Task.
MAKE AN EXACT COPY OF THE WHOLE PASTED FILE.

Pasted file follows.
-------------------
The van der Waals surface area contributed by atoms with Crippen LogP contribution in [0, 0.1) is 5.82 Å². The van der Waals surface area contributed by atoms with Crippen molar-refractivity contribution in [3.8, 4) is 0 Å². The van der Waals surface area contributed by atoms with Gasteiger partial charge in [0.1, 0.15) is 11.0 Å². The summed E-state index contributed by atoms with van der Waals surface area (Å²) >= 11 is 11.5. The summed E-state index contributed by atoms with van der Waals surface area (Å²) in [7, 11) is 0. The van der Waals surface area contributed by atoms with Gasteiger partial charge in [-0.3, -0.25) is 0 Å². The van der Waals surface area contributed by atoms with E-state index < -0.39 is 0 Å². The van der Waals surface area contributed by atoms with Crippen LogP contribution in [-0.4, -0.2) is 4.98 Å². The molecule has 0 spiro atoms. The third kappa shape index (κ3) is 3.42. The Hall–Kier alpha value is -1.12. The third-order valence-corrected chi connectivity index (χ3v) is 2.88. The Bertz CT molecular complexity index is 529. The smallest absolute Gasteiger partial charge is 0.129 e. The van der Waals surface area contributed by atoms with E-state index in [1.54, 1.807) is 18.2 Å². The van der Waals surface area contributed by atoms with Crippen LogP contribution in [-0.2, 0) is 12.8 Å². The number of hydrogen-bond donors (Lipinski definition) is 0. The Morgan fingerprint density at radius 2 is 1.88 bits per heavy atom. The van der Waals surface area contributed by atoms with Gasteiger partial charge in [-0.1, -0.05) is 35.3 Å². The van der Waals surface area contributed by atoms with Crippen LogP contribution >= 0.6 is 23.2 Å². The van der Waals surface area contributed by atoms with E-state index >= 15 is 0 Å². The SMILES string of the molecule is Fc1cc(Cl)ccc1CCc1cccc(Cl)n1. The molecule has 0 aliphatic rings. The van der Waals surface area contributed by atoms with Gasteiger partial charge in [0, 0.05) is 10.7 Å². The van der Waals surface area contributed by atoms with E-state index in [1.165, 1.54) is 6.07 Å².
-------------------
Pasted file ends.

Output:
The van der Waals surface area contributed by atoms with Crippen LogP contribution in [0, 0.1) is 5.82 Å². The van der Waals surface area contributed by atoms with Crippen molar-refractivity contribution in [3.8, 4) is 0 Å². The van der Waals surface area contributed by atoms with Gasteiger partial charge in [0.1, 0.15) is 11.0 Å². The summed E-state index contributed by atoms with van der Waals surface area (Å²) >= 11 is 11.5. The summed E-state index contributed by atoms with van der Waals surface area (Å²) in [7, 11) is 0. The van der Waals surface area contributed by atoms with Gasteiger partial charge in [-0.3, -0.25) is 0 Å². The van der Waals surface area contributed by atoms with E-state index < -0.39 is 0 Å². The van der Waals surface area contributed by atoms with Crippen LogP contribution in [-0.4, -0.2) is 4.98 Å². The molecule has 0 spiro atoms. The third kappa shape index (κ3) is 3.42. The Hall–Kier alpha value is -1.12. The third-order valence-corrected chi connectivity index (χ3v) is 2.88. The Bertz CT molecular complexity index is 529. The smallest absolute Gasteiger partial charge is 0.129 e. The van der Waals surface area contributed by atoms with E-state index in [1.54, 1.807) is 18.2 Å². The van der Waals surface area contributed by atoms with Crippen LogP contribution in [-0.2, 0) is 12.8 Å². The number of hydrogen-bond donors (Lipinski definition) is 0. The Morgan fingerprint density at radius 2 is 1.88 bits per heavy atom. The van der Waals surface area contributed by atoms with Gasteiger partial charge in [-0.1, -0.05) is 35.3 Å². The van der Waals surface area contributed by atoms with Crippen LogP contribution >= 0.6 is 23.2 Å². The van der Waals surface area contributed by atoms with E-state index >= 15 is 0 Å². The SMILES string of the molecule is Fc1cc(Cl)ccc1CCc1cccc(Cl)n1. The molecule has 0 aliphatic rings. The van der Waals surface area contributed by atoms with Gasteiger partial charge in [0, 0.05) is 10.7 Å². The van der Waals surface area contributed by atoms with E-state index in [1.165, 1.54) is 6.07 Å².